BY DANNY R. PHILLIPS
Waiting is the hardest part.
After three eps, nearly two years and countless shows stretching from the band’s hometown of St. Joseph, Mo to New York to a set at this year’s SXSW festivities in Austin, the Midwest hailing Dsoedean (pronounced DEE-SO-DEEN) have finally readied their debut Continue to Move for release upon the world. It is indeed worth the wait.
Loaded with sometimes neurotic songs stacked upon the shaky foundations of tension, longing, manic depression and joy, “Move” is everything fans of indie rock would want in a record; an explosive, fragile being that’s not afraid to be sad and funny all at once. The album opens with “Daylight,” a track built upon the pounding drums of Bobby Floyd that give way to frontman Zale Bledsoe vocals and lyrics like “I fell in love with a girl I don’t know/read about her in a book/liked what she wrote.” Bledsoe’s vocals come on like a mutate combination of Doug Marsh of Built to Spill, Isaac Brock and Conor Oberst; while this combination could, in the wrong hands, pose the potential to be endlessly annoying, it works perfectly for Bledsoe and only compliments the rise and fall of his lyrics.
“Remainder One” has all the slow swagger and sway of a brooding spaghetti western soundtrack. Guitarist/multi-instrumentalist Colby Walter works his guitar and effects in minimalist terms: just enough, no real flash, a bit of atmosphere. Like the home invasion specialist Goldilocks said, “not too hard, not too soft, this one is just right.” Throughout the album, bassist Marcus Words commands the low end, fitting everything together like a jigsaw puzzle champion. He knows his job and does it well.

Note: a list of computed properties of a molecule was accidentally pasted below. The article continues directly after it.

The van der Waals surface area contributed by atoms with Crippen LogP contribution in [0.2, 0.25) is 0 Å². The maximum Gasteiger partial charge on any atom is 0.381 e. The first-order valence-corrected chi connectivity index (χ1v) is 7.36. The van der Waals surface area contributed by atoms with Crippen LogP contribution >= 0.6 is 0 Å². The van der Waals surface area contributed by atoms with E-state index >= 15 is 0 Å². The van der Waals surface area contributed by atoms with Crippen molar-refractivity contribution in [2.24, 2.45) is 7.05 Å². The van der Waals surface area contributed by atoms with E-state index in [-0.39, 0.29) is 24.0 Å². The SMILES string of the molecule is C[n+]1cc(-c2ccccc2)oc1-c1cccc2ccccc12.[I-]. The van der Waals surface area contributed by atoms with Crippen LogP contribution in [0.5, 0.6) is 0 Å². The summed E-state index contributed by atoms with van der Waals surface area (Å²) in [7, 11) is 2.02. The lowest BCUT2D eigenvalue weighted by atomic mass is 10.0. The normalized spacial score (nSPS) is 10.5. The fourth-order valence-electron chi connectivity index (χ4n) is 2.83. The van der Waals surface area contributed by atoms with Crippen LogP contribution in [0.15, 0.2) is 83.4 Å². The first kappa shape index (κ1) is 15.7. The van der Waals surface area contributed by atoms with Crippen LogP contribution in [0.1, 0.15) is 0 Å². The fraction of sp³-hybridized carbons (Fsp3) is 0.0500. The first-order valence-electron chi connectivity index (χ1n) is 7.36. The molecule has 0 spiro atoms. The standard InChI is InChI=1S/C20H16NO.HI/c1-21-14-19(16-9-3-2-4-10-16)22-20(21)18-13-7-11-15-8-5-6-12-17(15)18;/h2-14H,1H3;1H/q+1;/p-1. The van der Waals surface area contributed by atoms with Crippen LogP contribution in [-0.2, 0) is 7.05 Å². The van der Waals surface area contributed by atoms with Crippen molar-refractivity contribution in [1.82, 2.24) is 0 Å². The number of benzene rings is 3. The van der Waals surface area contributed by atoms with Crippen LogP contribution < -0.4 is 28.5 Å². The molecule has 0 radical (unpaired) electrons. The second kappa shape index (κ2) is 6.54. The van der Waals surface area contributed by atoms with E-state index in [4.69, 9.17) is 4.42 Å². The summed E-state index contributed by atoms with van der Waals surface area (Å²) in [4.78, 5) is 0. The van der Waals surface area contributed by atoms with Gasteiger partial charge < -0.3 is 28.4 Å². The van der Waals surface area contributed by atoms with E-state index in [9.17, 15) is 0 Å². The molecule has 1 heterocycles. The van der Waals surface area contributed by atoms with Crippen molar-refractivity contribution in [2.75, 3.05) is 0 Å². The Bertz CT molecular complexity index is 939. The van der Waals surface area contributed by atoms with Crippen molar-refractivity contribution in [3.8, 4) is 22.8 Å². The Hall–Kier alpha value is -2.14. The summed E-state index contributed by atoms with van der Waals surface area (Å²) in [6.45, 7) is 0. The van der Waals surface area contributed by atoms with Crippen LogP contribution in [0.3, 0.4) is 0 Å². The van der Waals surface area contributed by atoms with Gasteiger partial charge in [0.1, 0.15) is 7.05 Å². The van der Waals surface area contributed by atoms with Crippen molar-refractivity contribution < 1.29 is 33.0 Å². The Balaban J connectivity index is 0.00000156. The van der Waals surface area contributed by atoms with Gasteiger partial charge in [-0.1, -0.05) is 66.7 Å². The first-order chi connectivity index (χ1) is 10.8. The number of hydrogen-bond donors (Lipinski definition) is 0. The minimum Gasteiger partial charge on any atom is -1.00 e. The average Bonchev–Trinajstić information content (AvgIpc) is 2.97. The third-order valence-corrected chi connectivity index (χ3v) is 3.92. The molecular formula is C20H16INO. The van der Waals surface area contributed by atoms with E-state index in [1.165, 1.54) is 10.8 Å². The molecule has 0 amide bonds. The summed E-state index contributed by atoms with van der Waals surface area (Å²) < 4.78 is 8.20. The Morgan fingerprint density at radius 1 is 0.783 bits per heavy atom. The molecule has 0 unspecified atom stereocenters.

Of all the tracks on Continue to Move, the one that comes in the middle of the record, a palate cleanser if you will is perhaps my favorite. It is the Primus funk inspired number “When the Bankers Go to Lunch” that takes the cake. “Bankers” shows the band at their weirdo finest; spaced out vocals, Walter caressing and coaxing saxophone sounds from his guitar with help of an e-bow. Words laying down a groove that would make Bootsy Collins proud, tempo changes on a dime and Floyd showing why he is one of the most fun drummers in the Midwest to both listen to and watch. “Bankers” is a stone cold ass shaker.
Continue to Move has passed through many a hand since its inception. It was tracked superbly by producer Kiley Bodenhamer, mixed by Chad Hinge of Kindell Studios in Brooklyn Park, MN and then mastered by Albert Born. While the “too many cooks in the kitchen spoil the soup” adage often rings true when it comes to records, Move seems to be one of those rare exceptions. All the songs have a consistency, a flow from one to another and the recording represents the energy and drive of the band’s live performances to a T.
Continue to Move is a great start to what could be a nice, long career for Dsoedean. I am very curious to see where they head next in their history book. I just hope I don’t have to wait so long for the next chapter.
DOWNLOAD: “Daylight” “When the Bankers Go to Lunch” “Continue to Move”